Date of Award

6-1987

Degree Type

Thesis

Degree Name

Master of Science

Major

Wildlife and Fisheries Science

Major Professor

Richard J. Strange

Committee Members

David S. Etnier, Stephen E. Moore

Abstract

The range of the brook trout (Salvelinus fontinalis) in the Great Smoky Mountains National Park has continued to recede since the 1930's in the face of expanding rainbow trout (Salmo gairdneri) and, more recently, brown trout (Salmo trutta) populations. Exotic salmonid populations have been controlled with relatively intense electrofishing efforts in streams having barriers to prevent reinvasion by these fish.

Two years of moderately intense exotic salmonid removal efforts were evaluated for a group of nine Park streams, eight of which had no effective downstream barrier. Food habits of adult sympatric book and rainbow trout collected from three of the streams both before and after the removal efforts were also examined.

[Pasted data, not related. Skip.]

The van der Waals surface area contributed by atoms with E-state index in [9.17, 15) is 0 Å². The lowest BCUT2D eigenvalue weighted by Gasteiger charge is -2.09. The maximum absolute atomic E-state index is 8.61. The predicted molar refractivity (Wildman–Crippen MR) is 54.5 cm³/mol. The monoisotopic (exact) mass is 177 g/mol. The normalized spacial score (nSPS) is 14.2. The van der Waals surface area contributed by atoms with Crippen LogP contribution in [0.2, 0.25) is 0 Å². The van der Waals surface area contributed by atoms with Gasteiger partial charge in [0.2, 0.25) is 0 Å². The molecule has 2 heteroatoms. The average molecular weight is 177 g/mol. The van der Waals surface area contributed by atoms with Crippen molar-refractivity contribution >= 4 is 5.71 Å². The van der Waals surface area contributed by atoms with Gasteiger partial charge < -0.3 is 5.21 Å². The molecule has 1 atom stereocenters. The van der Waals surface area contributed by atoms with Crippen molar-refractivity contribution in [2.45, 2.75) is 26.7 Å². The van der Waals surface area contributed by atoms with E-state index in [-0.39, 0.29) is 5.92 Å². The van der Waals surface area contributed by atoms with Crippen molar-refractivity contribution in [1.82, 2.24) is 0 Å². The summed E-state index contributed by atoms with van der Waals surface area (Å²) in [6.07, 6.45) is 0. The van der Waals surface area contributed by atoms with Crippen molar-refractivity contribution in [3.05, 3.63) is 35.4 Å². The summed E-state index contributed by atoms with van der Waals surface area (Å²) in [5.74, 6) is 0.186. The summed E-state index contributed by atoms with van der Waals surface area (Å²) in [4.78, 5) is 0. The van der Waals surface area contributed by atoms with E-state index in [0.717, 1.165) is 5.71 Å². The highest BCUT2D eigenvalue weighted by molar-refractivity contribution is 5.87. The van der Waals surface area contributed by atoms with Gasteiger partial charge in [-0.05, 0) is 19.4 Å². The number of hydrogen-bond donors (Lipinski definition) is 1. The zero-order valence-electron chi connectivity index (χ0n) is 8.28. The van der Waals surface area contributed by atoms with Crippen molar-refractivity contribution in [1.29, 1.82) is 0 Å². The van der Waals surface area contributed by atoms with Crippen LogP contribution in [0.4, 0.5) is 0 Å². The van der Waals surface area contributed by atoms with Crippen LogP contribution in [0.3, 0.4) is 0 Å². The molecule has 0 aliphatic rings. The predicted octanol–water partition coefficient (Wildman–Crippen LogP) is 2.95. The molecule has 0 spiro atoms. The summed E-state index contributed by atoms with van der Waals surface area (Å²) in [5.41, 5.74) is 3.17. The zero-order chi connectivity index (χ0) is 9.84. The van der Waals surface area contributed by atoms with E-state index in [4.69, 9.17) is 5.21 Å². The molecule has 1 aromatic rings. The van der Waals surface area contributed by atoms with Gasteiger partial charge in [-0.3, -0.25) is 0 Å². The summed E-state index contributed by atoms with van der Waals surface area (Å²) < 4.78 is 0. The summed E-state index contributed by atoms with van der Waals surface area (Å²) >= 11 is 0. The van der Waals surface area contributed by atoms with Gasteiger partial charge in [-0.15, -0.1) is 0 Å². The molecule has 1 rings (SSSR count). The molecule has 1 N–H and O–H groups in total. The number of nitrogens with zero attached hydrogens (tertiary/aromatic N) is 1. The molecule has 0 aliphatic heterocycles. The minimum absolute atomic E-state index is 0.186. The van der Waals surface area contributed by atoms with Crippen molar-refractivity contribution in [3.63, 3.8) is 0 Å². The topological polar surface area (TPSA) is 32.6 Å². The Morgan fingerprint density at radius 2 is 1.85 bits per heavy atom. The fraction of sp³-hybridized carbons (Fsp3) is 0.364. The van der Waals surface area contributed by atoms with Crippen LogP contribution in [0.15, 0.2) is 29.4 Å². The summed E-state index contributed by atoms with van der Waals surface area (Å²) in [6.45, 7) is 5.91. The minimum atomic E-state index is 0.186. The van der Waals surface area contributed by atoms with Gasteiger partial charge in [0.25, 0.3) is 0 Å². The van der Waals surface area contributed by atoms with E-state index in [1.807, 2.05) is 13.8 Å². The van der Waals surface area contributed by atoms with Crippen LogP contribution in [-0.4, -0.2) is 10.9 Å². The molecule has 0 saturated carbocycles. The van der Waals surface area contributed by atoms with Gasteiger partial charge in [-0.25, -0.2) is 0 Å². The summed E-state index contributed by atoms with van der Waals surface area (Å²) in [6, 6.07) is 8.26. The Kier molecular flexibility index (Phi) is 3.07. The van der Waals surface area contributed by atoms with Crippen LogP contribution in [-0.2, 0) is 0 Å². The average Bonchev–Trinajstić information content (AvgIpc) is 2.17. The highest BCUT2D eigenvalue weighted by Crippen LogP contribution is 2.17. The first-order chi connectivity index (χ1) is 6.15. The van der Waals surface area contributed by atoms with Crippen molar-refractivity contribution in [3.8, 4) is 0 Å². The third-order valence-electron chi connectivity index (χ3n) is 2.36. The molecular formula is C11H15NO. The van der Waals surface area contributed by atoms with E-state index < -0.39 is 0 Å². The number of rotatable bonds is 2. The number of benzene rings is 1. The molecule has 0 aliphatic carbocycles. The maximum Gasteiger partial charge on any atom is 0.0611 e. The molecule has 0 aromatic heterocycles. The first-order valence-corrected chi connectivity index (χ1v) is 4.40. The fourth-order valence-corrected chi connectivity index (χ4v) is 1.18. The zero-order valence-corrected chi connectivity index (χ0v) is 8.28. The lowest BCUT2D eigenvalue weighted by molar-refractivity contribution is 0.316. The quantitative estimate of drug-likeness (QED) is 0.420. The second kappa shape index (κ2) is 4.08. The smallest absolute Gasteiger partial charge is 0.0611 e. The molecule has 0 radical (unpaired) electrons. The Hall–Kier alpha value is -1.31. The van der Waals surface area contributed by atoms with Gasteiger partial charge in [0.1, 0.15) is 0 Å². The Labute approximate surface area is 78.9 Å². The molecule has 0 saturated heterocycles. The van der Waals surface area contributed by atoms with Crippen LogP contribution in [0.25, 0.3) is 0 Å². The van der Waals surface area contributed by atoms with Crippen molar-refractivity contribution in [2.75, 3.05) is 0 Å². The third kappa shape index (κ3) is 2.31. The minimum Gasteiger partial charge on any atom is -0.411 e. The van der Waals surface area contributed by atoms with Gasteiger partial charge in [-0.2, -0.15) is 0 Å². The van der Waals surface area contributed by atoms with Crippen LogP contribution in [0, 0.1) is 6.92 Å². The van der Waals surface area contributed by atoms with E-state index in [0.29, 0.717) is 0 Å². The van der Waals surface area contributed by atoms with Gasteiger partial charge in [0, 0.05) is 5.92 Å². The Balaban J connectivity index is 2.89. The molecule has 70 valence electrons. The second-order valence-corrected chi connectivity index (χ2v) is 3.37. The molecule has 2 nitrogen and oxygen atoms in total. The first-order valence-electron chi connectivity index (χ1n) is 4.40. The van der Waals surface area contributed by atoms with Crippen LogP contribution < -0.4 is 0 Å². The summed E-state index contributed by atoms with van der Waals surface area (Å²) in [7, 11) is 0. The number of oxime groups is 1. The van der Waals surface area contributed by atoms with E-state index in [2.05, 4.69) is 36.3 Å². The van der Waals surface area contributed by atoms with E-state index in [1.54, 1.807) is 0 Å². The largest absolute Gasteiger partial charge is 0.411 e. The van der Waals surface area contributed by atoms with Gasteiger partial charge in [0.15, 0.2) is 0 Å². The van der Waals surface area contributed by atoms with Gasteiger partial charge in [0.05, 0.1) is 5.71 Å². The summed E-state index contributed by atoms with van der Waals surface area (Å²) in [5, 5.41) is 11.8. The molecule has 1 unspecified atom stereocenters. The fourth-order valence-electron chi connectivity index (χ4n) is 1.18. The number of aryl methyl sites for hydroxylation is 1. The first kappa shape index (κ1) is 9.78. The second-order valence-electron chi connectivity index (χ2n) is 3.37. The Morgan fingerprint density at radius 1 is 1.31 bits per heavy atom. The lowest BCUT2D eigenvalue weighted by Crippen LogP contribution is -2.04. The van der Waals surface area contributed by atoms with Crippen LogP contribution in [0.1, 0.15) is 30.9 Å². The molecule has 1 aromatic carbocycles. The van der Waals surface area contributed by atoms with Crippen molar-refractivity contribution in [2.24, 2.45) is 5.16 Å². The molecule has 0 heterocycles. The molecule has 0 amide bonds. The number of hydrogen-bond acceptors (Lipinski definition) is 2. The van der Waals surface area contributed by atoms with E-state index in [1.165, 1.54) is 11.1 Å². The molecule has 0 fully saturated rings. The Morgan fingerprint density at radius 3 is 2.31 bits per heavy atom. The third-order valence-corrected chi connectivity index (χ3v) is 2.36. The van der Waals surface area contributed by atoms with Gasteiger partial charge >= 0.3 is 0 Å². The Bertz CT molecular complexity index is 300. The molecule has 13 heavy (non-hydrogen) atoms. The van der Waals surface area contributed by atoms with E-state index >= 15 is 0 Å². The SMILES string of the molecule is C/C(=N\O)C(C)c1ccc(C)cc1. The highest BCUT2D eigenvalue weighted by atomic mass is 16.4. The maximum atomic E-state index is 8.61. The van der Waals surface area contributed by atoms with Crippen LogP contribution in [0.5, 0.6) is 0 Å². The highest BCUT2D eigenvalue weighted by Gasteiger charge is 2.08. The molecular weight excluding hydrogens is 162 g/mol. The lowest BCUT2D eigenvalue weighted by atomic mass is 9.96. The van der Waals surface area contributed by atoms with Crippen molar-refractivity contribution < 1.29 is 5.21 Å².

Rainbow trout total catch decreased for seven of the removal streams over the study period while brook trout total catch increased. Mean density and standing crop of rainbow trout in these streams decreased significantly relative to three control streams. Mean density and standing crop of brook trout increased concurrently.

The total catch of rainbow trout for the other two removal streams increased 252% over the two years. Mean density and standing crop of rainbow trout in these two streams also increased markedly. These increases were attributed to excessive mean stream widths, deep pools, large numbers of pre-removal rainbow trout, and the lack of barriers.

Food habits of adult brook and rainbow trout were very similar both before and after removal efforts. No apparent shift in the diet of adult brook trout, due to an attenuation of competition, was noted.

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